Gary McGath is a freelance writer and a former editor of the Thomas Paine Review.
In Atlas Shrugged, Hank Rearden’s brother, Philip, whines, “It’s a moral imperative, universally conceded in our day and age, that every man is entitled to a job.” Hank answers, “Pick it off the bush where you think it grows.” In today’s weak market, many job-seekers agree with Philip. There is even a political group calling itself the “A Job Is a Right Campaign.” They believe that there ought to be a job bush, probably named George, from which they should be able to pick jobs at will.
Like many other people, I’ve been having a difficult time finding steady income recently, and this has led me to follow job discussion lists on the Internet. Most people approach the situation with determination, frustrated though they may be. A substantial and noisy number, however, react to the situation with a victim’s mindset, believing that they’re entitled to work that provides the income and satisfaction they’ve enjoyed in the past. Not finding such work, they blame malicious employers and look for governmental solutions to their problem—a “war on joblessness,” as one poster put it.
When people are out of work, they find it easy to convince themselves that they are being oppressed. After all, in a fair-minded world wouldn’t someone see their obvious value and quickly hire them? This displacement of blame isn’t limited to the traditional victimized minorities; any group can be built up into a persecuted target when jobs are scarce. Many claim that it’s those over 50 who are being targeted, or married people. A post on a job-networking list declared, “Sounds to me like the employment world is for the young and unmarried. All others need not apply.”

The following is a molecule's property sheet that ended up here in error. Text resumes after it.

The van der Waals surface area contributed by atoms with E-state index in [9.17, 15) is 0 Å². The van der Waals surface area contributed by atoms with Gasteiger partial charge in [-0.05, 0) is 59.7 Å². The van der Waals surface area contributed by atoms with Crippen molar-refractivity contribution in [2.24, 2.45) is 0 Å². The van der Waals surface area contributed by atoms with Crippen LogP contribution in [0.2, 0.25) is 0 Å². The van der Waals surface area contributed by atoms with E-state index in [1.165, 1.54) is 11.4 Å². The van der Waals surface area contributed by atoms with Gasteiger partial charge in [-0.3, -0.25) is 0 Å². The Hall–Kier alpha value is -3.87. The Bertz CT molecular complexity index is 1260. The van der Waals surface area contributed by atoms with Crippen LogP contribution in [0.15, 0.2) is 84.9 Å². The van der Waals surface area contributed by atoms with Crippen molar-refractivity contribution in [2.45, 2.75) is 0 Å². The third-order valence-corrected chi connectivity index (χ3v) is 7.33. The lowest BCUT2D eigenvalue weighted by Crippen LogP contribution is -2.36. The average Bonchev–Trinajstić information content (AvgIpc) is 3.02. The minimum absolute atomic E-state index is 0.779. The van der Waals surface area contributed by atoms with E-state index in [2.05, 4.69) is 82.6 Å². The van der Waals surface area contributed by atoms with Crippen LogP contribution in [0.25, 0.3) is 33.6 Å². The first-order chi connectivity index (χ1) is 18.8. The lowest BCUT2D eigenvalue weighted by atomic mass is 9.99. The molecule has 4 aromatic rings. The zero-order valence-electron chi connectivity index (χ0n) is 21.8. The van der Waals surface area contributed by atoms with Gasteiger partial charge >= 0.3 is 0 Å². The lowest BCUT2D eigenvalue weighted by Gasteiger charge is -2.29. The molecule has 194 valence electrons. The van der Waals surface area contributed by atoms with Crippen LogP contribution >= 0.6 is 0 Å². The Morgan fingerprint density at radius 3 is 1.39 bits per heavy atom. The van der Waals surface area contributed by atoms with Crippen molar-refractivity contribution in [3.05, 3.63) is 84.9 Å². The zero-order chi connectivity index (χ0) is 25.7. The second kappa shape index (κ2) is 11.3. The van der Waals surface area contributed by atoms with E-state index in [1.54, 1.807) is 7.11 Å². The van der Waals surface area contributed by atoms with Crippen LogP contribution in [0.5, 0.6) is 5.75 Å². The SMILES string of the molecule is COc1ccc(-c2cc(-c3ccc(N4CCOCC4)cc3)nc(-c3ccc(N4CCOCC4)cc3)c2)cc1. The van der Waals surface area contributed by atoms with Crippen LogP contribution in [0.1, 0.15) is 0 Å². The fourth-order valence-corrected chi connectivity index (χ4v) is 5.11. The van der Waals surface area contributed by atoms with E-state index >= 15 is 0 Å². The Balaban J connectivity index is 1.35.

At the same time, we read in the news that graduates will be having a tough time of it this year. They feel that they’re caught in a trap because they can’t get a job without experience and can’t get experience without a job. I’ve seen classified ads that require more years of experience in a specialty than have passed since it was created. This suggests that it’s the people with age and experience who have a lock on jobs.
Any given employer will have preferences. Some want young people who are full of energy and willing to put in long hours. Some want single employees because their health-insurance costs are lower. Some want the experience and stability of older, married employees. Preferences vary from employer to employer, and tendencies vary from industry to industry. Construction companies understandably favor young, strong, male employees for their sites. Domestic services may favor older women, whom people feel more comfortable letting into their homes.
Every group meets disfavor some of the time, but being unable to find work can seem like the result of the whole world’s combined malice. Let’s imagine a typical job-seeker; call her Jane Engineer, age 52. Her company laid her off eight months ago, and she hasn’t found a job since. She’s applied for lots of positions that more or less matched her abilities; she’s talked with networking groups; she’s combed the library and the Internet for ideas. She’s had some interviews and has come close once or twice, but hasn’t gotten a job offer.
She’s starting to think that companies won’t give her an engineering position because she’s a woman. Or perhaps it’s because she’s over 50. If she’s dark-skinned, she may think all the jobs are going to whites; if she’s light-skinned, she may think affirmative action has closed the door on her. Maybe the businesses are hiring only from within and are advertising just to taunt the unemployed. Regardless, it’s obvious she isn’t being given a chance for reasons that have nothing to do with her merit.